iPod Shuffle

You've seen these everywhere.
I can't justify a "full" iPod. I just don't have the need to listen to my entire music collection on my 10-minute walk to work. But when my car's CD player died (it had Bose build quality), I elected to get an iPod Shuffle instead of paying more for a replacement CD player. It's 2005, and I'm a gadget nerd - there's no way I'm buying just a CD player. (I've since sold the car, but that's another story.)


Initial impressions of the Shuffle were great. Apple's packaging didn't disappoint, and setup was exactly as you'd expect from connecting an Apple peripheral to an Apple computer: just plug it in and it works.

The Autofill feature in iTunes is excellent: pick a source playlist (or your complete Library) and click Autofill. This feature is so useful that I'm not sure why Apple doesn't enable it on every iPod. Very few people would need it on the biggest iPods, since most people's music collections are much smaller than 60 GB, but it would be extremely useful on the Mini and the Nano.

Filling it up takes a while. With my 1 GB model, a complete fill from empty takes about 15 minutes. This isn't too bad, considering how long it would take to burn the songs onto the equivalent amount of audio CDs, but it can seem like an eternity if you need to go somewhere and get stuck waiting for it. It's supposed to be a device for people "on the go".

There's no screen!

I thought this wasn't going to be a problem. For primarily car use, you don't need to look at the screen most of the time anyway. But there are a few negative scenarios that occur more often than I expected.

I'll sometimes get a song stuck in my head and want to listen to it, and I know it's on the Shuffle, but finding it is completely impractical. There's no menu available, of course, but there's also no way to indicate which track is currently playing - so when flipping through tracks, I have to wait until the song begins to play so I can identify it, instead of glancing at the title on a screen in a fraction of a second.

There's also the rare occasion that I don't recognize the song that's playing, and I'd like to know its title. I might want to learn the name of a very good song, such as a random middle track in the Alice In Chains Unplugged album. Or I might want to delete a very bad song from my Library, such as a random middle track in Trio's Da Da Da album.

When playing very long tracks, such as audiobooks or radio shows, there's no indication of how long the track is or how much time remains. When the content is split into multiple tracks, there's no way to tell which track is playing, so it's difficult to listen to part of an audiobook on my Shuffle and try to resume it later on my Powerbook.

Because there's no screen and minimal controls, there are a few typical iPod features that aren't present. While most wouldn't matter without a screen, such as the Breakout game or the PIM functionality, I'd certainly love to have an equalizer and a way to rate songs. The equalizer, in particular, is sorely missed when I use certain headphones or speakers that can sound great only with adjustments.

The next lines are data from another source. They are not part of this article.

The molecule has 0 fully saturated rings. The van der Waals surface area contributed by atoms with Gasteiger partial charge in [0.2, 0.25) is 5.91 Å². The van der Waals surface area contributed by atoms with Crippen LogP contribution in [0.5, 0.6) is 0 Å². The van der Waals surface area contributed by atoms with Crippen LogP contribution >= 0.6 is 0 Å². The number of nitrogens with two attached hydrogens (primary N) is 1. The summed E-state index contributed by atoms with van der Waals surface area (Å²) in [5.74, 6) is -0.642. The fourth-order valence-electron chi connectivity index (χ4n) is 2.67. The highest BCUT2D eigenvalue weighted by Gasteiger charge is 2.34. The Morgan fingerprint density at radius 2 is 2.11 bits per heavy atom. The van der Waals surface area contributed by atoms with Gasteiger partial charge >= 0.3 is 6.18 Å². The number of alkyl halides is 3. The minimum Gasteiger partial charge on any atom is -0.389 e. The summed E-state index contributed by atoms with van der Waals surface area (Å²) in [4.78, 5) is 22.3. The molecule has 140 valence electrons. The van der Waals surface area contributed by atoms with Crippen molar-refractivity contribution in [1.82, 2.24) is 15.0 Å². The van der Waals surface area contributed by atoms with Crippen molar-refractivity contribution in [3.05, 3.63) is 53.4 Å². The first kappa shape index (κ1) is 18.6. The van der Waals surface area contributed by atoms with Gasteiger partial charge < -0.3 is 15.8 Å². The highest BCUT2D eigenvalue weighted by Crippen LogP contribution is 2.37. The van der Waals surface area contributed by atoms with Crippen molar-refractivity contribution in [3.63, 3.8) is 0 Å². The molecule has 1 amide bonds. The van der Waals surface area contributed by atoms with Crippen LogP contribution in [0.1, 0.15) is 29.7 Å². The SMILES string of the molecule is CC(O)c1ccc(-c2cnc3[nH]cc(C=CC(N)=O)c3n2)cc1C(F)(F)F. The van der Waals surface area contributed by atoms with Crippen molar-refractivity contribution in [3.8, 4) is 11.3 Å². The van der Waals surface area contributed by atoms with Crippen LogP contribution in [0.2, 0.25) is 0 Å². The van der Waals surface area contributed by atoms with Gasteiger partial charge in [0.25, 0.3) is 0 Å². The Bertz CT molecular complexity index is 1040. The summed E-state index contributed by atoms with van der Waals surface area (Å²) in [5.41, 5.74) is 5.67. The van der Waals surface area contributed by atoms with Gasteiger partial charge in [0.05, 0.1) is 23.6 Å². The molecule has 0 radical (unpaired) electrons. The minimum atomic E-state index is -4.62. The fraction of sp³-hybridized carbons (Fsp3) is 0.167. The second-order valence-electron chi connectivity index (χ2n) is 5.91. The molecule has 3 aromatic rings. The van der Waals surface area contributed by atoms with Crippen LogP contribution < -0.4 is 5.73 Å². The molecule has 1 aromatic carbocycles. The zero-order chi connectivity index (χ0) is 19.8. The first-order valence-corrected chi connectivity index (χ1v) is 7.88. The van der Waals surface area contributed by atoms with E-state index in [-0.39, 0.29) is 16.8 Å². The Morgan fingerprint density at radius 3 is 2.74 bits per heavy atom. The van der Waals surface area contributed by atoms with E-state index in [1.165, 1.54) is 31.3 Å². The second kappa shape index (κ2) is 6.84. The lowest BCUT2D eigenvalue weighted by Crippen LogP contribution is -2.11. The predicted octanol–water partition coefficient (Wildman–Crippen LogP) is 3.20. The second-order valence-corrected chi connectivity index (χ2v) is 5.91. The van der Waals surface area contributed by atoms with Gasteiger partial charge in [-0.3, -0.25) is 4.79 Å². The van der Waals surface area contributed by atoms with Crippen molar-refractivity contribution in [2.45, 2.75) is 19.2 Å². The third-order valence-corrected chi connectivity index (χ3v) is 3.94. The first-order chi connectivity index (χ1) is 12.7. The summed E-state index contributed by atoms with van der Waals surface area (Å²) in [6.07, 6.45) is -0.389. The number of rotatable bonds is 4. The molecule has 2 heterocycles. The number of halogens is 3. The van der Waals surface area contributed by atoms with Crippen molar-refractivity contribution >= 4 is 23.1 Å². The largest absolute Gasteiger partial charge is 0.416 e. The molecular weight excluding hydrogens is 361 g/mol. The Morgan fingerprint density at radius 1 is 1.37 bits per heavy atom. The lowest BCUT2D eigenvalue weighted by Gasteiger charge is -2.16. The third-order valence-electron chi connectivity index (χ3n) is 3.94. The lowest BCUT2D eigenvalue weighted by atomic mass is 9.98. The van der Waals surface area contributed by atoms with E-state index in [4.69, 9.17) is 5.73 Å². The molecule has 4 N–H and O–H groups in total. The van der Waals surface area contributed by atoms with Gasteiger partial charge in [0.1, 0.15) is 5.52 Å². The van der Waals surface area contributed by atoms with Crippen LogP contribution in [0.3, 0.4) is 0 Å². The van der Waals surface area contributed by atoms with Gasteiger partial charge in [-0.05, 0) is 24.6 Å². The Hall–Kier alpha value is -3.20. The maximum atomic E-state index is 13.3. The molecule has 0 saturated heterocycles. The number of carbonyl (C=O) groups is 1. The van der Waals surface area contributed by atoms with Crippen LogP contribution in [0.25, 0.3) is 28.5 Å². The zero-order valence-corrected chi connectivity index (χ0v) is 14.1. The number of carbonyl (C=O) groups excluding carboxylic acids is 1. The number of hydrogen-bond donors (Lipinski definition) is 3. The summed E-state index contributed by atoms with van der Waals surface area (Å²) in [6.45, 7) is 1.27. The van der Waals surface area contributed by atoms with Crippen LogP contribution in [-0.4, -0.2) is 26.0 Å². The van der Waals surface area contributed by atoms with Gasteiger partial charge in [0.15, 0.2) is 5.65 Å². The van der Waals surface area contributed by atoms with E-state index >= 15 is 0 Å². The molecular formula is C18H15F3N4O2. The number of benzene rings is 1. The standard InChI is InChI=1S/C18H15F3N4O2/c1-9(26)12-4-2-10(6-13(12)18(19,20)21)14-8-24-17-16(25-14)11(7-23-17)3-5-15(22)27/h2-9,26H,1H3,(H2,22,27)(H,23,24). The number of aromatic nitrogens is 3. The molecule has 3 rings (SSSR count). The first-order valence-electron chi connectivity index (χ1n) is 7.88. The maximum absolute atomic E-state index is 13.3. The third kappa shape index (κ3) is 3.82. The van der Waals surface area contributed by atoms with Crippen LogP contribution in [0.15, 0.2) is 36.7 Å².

One critical control is absent: a "hold" switch, which disables button-presses until it's switched off. This is great when you're keeping a device in your pocket or a bag in which it's possible for buttons to be accidentally pressed. The Shuffle offers no such luxury, even though it's been on almost every portable music player for the past 15 years.

Other than these detractions, the iPod Shuffle has excellent sound quality. I was unable to detect a difference between the Shuffle and my Powerbook using very good headphones. It's able to drive most headphones to very loud volumes.


Despite common claims and misconceptions, Apple's products do have bugs. They just tend to have fewer of them than everyone else's.

The Shuffle had a critical flaw that would make it completely lock up when attempting to play certain tracks purchased from the iTunes Music Store. This happened with two new Stroke 9 tracks I purchased, "Thanks for Playing" and "Liar". A few threads on various forums indicated that other people had similar trouble with a wide variety of songs, all purchased from the iTunes Music Store.

I went to the local Apple Store and the people at the Genius Bar (that's what Apple calls their in-store tech support) tried everything from swapping it with a new Shuffle to buying the same tracks on a separate computer with a separate account. The Geniuses were stumped, so it was elevated to the national support people, who were supposed to call me within 24 hours. They didn't.

A month later, Apple quietly released a Shuffle software update that fixed this problem. Now it can play these tracks, but it can't seek within them.

There are other minor bugs, too. Sometimes, after being turned on, playback doesn't resume from the proper track. Sometimes it won't be recognized by iTunes when it's plugged in, or it will get upset even though I ejected it properly. Sometimes it will forget my playlist order and shuffle it for me, even though it's in "play in order" mode, and no amount of playing with the slider switch will fix it until I reconnect it to the computer.


The iPod Shuffle is very small and produces excellent sound. iTunes integration and Autofill are very convenient, and are much better than the software packages for other portable audio players. (Yes, they do exist.)

But the lack of a screen is more annoying than I expected. Having a gigabyte of music without a good way to navigate it is very limiting. And the bugs make this process even more frustrating and difficult.

Unless the size is absolutely critical, I recommend that you save up and get the iPod Nano instead. Even if all of the Nano screen-scratching rumors are true, a heavily scratched screen is better than no screen.